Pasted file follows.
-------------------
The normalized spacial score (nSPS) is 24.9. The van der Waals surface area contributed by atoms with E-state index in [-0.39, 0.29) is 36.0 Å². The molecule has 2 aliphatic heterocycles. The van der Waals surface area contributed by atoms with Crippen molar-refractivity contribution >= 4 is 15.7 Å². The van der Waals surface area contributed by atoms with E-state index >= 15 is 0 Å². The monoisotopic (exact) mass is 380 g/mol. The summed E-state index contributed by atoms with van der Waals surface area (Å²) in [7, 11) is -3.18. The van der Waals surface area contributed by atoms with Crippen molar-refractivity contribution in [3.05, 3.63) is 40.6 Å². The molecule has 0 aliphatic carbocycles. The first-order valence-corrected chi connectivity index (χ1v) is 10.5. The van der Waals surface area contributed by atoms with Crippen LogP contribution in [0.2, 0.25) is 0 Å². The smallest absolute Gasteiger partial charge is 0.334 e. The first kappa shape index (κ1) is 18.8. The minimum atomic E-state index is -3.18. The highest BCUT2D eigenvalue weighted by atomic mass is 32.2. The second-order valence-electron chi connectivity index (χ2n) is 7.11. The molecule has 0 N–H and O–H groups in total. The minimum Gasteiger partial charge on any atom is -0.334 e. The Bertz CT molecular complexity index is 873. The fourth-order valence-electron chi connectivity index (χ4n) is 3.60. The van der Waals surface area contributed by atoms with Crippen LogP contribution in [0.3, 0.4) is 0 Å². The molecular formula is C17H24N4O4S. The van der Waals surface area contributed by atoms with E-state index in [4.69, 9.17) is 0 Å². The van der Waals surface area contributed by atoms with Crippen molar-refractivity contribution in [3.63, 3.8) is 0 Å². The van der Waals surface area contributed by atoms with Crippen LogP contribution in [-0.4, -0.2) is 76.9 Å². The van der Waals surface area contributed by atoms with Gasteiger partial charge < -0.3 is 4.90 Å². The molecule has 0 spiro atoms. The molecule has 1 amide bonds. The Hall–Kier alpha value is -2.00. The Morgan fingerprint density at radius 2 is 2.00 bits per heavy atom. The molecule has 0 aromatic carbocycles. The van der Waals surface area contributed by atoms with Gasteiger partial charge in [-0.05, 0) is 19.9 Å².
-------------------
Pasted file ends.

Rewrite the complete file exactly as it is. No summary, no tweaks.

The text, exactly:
The normalized spacial score (nSPS) is 24.9. The van der Waals surface area contributed by atoms with E-state index in [-0.39, 0.29) is 36.0 Å². The molecule has 2 aliphatic heterocycles. The van der Waals surface area contributed by atoms with Crippen molar-refractivity contribution >= 4 is 15.7 Å². The van der Waals surface area contributed by atoms with E-state index >= 15 is 0 Å². The monoisotopic (exact) mass is 380 g/mol. The summed E-state index contributed by atoms with van der Waals surface area (Å²) in [7, 11) is -3.18. The van der Waals surface area contributed by atoms with Crippen molar-refractivity contribution in [3.05, 3.63) is 40.6 Å². The molecule has 0 aliphatic carbocycles. The first-order valence-corrected chi connectivity index (χ1v) is 10.5. The van der Waals surface area contributed by atoms with Crippen LogP contribution in [0.2, 0.25) is 0 Å². The smallest absolute Gasteiger partial charge is 0.334 e. The first kappa shape index (κ1) is 18.8. The minimum atomic E-state index is -3.18. The highest BCUT2D eigenvalue weighted by atomic mass is 32.2. The second-order valence-electron chi connectivity index (χ2n) is 7.11. The molecule has 0 N–H and O–H groups in total. The minimum Gasteiger partial charge on any atom is -0.334 e. The Bertz CT molecular complexity index is 873. The fourth-order valence-electron chi connectivity index (χ4n) is 3.60. The van der Waals surface area contributed by atoms with Crippen LogP contribution in [0.3, 0.4) is 0 Å². The molecular formula is C17H24N4O4S. The van der Waals surface area contributed by atoms with E-state index in [4.69, 9.17) is 0 Å². The van der Waals surface area contributed by atoms with Crippen molar-refractivity contribution in [3.63, 3.8) is 0 Å². The van der Waals surface area contributed by atoms with Crippen LogP contribution in [-0.4, -0.2) is 76.9 Å². The van der Waals surface area contributed by atoms with Gasteiger partial charge < -0.3 is 4.90 Å². The molecule has 0 spiro atoms. The molecule has 1 amide bonds. The Hall–Kier alpha value is -2.00. The Morgan fingerprint density at radius 2 is 2.00 bits per heavy atom. The molecule has 0 aromatic carbocycles. The van der Waals surface area contributed by atoms with Gasteiger partial charge in [-0.05, 0) is 19.9 Å².